A financial gap often exists for downtown development, relative to suburban development. High land costs are a primary driver. A review of raw land sales from 2005-2009 showed that downtown land prices were on average more than $980,000 per acre, 13% higher than land sales throughout the City of Greensboro as a whole. An additional examination for a generic residential condo development suggested that land costs must be in the $433,000-$725,000 per acre range (or less) to produce the internal rate of return (IRR) of 15%-20%1 expected by developers and investors.
Small lot size, and the need to accommodate parking onsite, also add challenges to developing infill sites. Due to the small size of many potential development sites in downtown’s core, residential developers face the challenge of accommodating parking needs while ensuring a development project large enough to be worthwhile. HR&A’s 2008 Church Street Investment Strategy found that, In the case of rental properties, every parking space that can be removed from the footprint enables 0.9 more apartments, equivalent to $40,000 in net present value to the developer and $170,000 in additional assessed value to the City for a condo development.
Demand for downtown housing remains strong. City View at Southside has been one of the most successful multi-family residential developments in downtown in recent years. Now at 272 total apartments, following the completion of a recent new phase of development, the building remains at 95% occupancy, essentially full occupancy.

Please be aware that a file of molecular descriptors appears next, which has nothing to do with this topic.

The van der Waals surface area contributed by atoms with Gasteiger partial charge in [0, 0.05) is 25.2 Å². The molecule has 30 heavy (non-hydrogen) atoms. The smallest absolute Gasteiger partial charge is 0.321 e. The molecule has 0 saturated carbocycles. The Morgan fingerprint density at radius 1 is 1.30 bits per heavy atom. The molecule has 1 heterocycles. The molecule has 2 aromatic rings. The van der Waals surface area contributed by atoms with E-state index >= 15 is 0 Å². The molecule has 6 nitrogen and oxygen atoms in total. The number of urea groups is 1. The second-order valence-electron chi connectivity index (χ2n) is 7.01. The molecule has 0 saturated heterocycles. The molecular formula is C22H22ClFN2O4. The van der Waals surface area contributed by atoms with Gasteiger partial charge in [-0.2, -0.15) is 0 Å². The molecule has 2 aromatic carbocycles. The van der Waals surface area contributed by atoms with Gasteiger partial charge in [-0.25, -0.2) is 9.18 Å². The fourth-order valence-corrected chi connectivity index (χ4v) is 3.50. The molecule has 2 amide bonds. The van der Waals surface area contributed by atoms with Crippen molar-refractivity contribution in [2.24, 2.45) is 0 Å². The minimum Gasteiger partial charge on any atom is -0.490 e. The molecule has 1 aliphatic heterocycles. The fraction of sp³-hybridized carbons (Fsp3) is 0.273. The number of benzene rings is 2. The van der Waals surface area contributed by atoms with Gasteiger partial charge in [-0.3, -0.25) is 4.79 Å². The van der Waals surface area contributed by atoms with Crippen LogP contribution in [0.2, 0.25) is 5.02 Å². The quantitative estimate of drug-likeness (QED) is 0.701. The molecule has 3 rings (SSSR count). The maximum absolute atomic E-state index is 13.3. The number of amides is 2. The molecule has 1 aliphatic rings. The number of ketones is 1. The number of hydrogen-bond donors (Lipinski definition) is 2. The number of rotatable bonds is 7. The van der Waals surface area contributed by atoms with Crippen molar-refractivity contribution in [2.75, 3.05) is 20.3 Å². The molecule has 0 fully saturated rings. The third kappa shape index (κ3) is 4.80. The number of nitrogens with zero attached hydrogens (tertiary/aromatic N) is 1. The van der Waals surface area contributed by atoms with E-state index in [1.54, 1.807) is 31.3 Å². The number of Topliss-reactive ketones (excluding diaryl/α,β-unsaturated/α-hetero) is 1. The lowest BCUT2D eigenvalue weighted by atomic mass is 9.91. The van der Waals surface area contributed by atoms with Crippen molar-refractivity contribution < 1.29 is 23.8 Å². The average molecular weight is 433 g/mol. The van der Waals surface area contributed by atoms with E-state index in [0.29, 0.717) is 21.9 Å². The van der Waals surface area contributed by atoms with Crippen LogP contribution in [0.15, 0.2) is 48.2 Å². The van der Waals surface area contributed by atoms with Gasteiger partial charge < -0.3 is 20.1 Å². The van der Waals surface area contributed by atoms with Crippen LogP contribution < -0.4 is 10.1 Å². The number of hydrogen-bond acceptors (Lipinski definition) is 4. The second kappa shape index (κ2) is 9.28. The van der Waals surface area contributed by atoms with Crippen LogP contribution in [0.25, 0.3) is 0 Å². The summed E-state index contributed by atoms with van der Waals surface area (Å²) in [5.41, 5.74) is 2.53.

Despite this demand, sales prices and rents are not high enough to make most projects financially feasible. Recent developments have showed that sales of upscale residential space, with prices to match, haven’t performed as expected.
Southside is a prime example of where local government support improved a community and produced significant fiscal benefits. The new urbanist revitalization of the Southside neighborhood has been a huge financial success for the City of Greensboro. In addition to a host of social benefits (e.g. reduced crime, improved health, etc.), Southside’s assessed values have climbed 800% since 1995, or over $13 million. Based on property tax revenues alone, the City will recover its $6.3 million investment in less than 25 years.